Are there environmental or health benefits to eating bugs?
Andy Greenberg, Brooklyn, NY
Wriggling larvae and jumping crickets—baked or pan-fried—are the key to our survival, some entomologists actually argue. Bountiful bugs (they make up four-fifths of the described animal species on the planet) are nutritious and delicious, and wonderfully efficient: They produce more protein with less food, energy, and emissions than any livestock.
From an environmental perspective, it’s clear why we should be consuming bugs, says Marcel Dicke, a Dutch entomologist who has been studying the benefits of eating insects—a practice called entomophagy—for the past 15 years. Raising pigs requires feeding them up to four times the food needed to produce the same amount of bug protein (for cows it’s 12 times). Also, studies show that beef and pork farms create up to 100 times the greenhouse gases produced by those rearing insects. Bugs are tasty, too, says Dicke: “We’re missing a lot of good food.”
The earth’s human population will swell from seven billion to nine billion by 2050. If food consumption keeps pace, we’ll need to produce 70 percent more animal protein in that time. More than 80 percent of the human population currently dines on insects, which are already in a lot of the foods we eat. Manufacturers crush dried insects to make cochineal extract or carmine, a red dye used to color foods like Ocean Spray Ruby-Red Grapefruit Juice and Yoplait strawberry yogurt. The main hurdle in many developed countries, including the United States, is the ick factor, says Dicke.
Some adventurous entrepreneurs are trying to popularize insect-based foodstuffs. Last year Matthew Krisiloff launched Entom Foods, which aims to make insect meat from mealworms or crickets more available. Florence Dunkel, a Montana State University entomologist, hosts an annual bug buffet with such insect dishes as mealworm quesadillas and cricket stir-fry. And Dicke and a colleague published The Insect Cookbook this year for the growing number of people who want to sample bug burgers and worm muffins.
Send recipes or other questions to firstname.lastname@example.org.
Recipes from David George Gordon, bug chef and author of Eat-A-Bug Cookbook
Yield: Six servings
1/2 cup lemon juice
1 tablespoon olive oil
1 teaspoon honey
1/2 teaspoon freshly grated ginger
1 tablespoon Dijon mustard
2 tablespoons minced fresh herbs—parsley, mint, thyme, and/or tarragon
1/4 teaspoon salt
pinch of freshly ground pepper
1 red pepper, cut into 1 1/2-inch chunks
1 small yellow onion, cut into 8 wedges
12 frozen katydids, locusts, or other suitably sized Orthoptera, thawed
Mix all the ingredients for the marinade in a non-reactive baking dish. Add the Orthoptera, cover, and marinate overnight.
When ready to cook, remove the insects from the marinade. Pat them dry for ease of handling. Assemble each kabob, alternately skewering the insects, tomatoes, and onion wedges to create a visually interesting lineup.
Brush the grill lightly with olive oil. Cook the kabobs two or three inches above the fire, turning them every two or three minutes and basting them with additional olive oil as required. The exact cooking time will vary, depending on the kind of grill and types of insects used; however, the kabobs should cook for no longer than eight or nine minutes.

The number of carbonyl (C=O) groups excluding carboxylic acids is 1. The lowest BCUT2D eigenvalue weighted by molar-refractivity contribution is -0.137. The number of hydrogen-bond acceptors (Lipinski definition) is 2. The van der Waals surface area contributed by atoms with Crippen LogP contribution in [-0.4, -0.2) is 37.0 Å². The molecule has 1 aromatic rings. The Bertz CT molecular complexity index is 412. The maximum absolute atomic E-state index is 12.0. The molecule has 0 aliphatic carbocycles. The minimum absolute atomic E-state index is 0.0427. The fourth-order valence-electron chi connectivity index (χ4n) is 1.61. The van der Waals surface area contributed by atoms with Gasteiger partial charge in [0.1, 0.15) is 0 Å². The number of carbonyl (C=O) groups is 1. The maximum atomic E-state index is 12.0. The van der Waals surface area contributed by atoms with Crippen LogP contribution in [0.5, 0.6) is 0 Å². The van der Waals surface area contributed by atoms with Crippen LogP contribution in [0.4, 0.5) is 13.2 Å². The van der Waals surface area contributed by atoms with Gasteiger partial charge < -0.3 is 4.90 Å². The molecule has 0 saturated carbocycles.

Yield: Six servings
3 cups vegetable broth
1 cup orzo
1 cup two- to three-week-old cricket nymphs
1/2 cup grated carrot
1/4 cup finely diced red pepper
1/4 cup finely diced green pepper
1 tablespoon butter
1 clove garlic, minced
1/2 cup chopped onion
2 tablespoons chopped parsley
Bring the broth to a boil, then stir in the orzo.
Continue boiling the pasta until it is tender (about 10 minutes); drain any extra liquid, then quickly add the carrot and red and green peppers. Mix evenly and set aside.
In a separate skillet, melt the butter, adding the minced garlic, onions, and crickets. Sautee briefly, until the onions are clear and the garlic and crickets have browned.
Combine the cricket mixture, including any liquid, with the orzo and vegetables, top with parsley, and serve.
Iowa State University’s Entomology Club also has a number of recipes on its website (http://www.ent.iastate.edu/misc/insectsasfood.html). Below are a few to whet your appetite.
Rootworm Beetle Dip
2 cups low-fat cottage cheese
1 1/2 teaspoons lemon juice
2 tablespoons skim milk
1/2 cup reduced-calorie mayonnaise
1 tablespoon parsley, chopped
1 tablespoon onion, chopped
1 1/2 teaspoons dill weed
1 1/2 teaspoons Beau Monde
1 cup dry-roasted rootworm beetles
Blend the first three ingredients in a blender or food processor. Place in a mixing bowl. Add the remaining ingredients and chill.
Chocolate Chirpie Chip Cookies
2 1/4 cups flour
1 teaspoon baking soda
1 teaspoon salt
1 cup butter, softened
3/4 cup sugar
3/4 cup brown sugar
1 teaspoon vanilla
1/2 cup dry-roasted crickets
1 12-ounces chocolate chips
1 cup chopped nuts
Preheat the oven to 375 degrees F.
In a small bowl, combine the flour, baking soda, and salt; set aside. In a large bowl, combine the butter, sugar, brown sugar, and vanilla; beat until creamy. Beat in the eggs. Gradually add the flour mixture and insects, mixing well. Stir in the chocolate chips and nuts. Drop by rounded teaspoonfuls onto an ungreased cookie sheet. Bake for 8-10 minutes.
Mealworm Fried Rice
1 teaspoon oil
1 egg, beaten
3/4 cup water
1/4 cup chopped onion
4 teaspoons soy sauce
1/8 teaspoon garlic powder
1 cup minute rice
1 cup cooked mealworms
Heat the oil in a saucepan, and scramble the egg, stirring to break it into pieces.
Add the water, onions, soy sauce, and garlic powder. Bring to a boil.
Stir in the rice. Cover, remove from heat, and let stand for five minutes.“The views expressed in user comments do not reflect the views of Audubon. Audubon does not participate in political campaigns, nor do we support or oppose candidates.”